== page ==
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August 1, 2018San Juan, PRUnited StatesContraband

Puerto Rican man found guilty of possessing, training dogs for fighting

SAN JUAN, Puerto Rico – After a two-day trial presided by U.S. District Court Chief Judge Gustavo Gelpi, a Puerto Rican man was found guilty Tuesday of possessing and training animals for dog fighting. U.S. Immigration and Customs Enforcement’s (ICE) Homeland Security Investigations conducted the investigation that led to the arrest and subsequent conviction.

According to the original charging document, Ehbrin Castro-Correa arrived March 4, 2016 at the Pan-American Dock in a pickup truck with several dogs inside crates. At approximately 5:45 p.m., HSI special agents observed he placed six crates, each containing a dog, in the luggage drop-off area before he presented his boarding pass to board the Caribbean Fantasy Ferry.

Castro-Correa presented documentation showing he was the owner of the six Spanish bulldog canines. He then went to check in to board the ferry where he showed the U.S. Customs and Border Protection (CBP) officers a boarding pass. The boarding pass indicated that he was traveling to the Dominican Republic along with pets. The CBP officer referred him to a secondary inspection in which he was subject to a more thorough search of his belongings.

During the inspection, HSI special agents interviewed Castro-Correa who indicated that he was transporting the canines to the Dominican Republic, he was paid $800 to do so, and the canines belonged to someone else.

HSI special agents subsequently inspected Castro-Correa’s cellular phone, which contained three videos: an original six-minute video of a dog fight and two shorter clips made of that same video. The six-minute video depicts a fight between two pit bull female dogs and two men are overheard encouraging the canines to fight. Castro-Correa admitted that he filmed the video recording. The two clips of the original video were transmitted in interstate and foreign commerce using WhatsApp.

The criminal complaint further alleged that a search of Castro-Correa’s residence in Rio Grande revealed several man-made cages and pits that did not have any overhead cover exposing the dogs to the elements. The dogs inside the cages appeared to be adult dogs that could barely fit inside the cages. HSI special agents observed a total 25 dogs, nine of them puppies, in deplorable conditions. Some were chained or tied to a structure while others were caged and/or exposed to the elements with dirty water containers. Most dogs appeared to be pit bulls and some of them had scars in their muzzle areas and faces. Inside the residence, HSI special agents found a man-made treadmill designed for training dogs, old newspaper articles of dog fights, a bag containing what appeared to be antibiotics, iron and calcium supplements for dogs, dressing compounds and medication that requires the use of syringes along with an open bag containing several syringes.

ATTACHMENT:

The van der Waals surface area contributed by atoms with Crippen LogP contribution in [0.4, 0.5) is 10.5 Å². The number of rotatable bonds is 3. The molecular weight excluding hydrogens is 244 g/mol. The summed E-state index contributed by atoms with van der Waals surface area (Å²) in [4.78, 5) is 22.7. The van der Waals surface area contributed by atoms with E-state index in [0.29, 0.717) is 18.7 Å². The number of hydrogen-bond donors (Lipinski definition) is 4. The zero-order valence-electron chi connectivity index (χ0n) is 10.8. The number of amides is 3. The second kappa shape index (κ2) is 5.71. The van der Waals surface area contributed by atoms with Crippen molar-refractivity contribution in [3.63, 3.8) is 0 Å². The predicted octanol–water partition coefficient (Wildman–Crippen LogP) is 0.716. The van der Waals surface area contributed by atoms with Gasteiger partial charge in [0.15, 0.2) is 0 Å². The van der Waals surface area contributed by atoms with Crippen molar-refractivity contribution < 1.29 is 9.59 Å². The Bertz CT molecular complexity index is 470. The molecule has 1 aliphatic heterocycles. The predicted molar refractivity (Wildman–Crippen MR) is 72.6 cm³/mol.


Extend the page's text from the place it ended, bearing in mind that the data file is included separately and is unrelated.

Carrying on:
“One does not have to be a pet lover to condemn animal cruelty,” said Iván J. Arvelo, special agent in charge of HSI San Juan. “HSI has distinguished itself for protecting our children from online predators and those who exploit the most vulnerable segment of our society but it's also important to let people know that we will not tolerate animal cruelty as well. We will continue identifying, investigating, and with the help of our partners, prosecuting those who show total disregard for animals. It is despicable, it is inhumane and it is against the law.”

On June 12, 2017, with jury selection about to begin, Castro-Correa entered a plea of guilty to participating in a dogfight on Jan. 24, 2016 in Juncos. However, at his sentencing hearing Dec 19, 2017, he refused to take responsibility for his crime. The court vacated the defendant’s guilty plea and then set the case back on the trial schedule. He was found guilty Tuesday.

Updated: 10/08/2020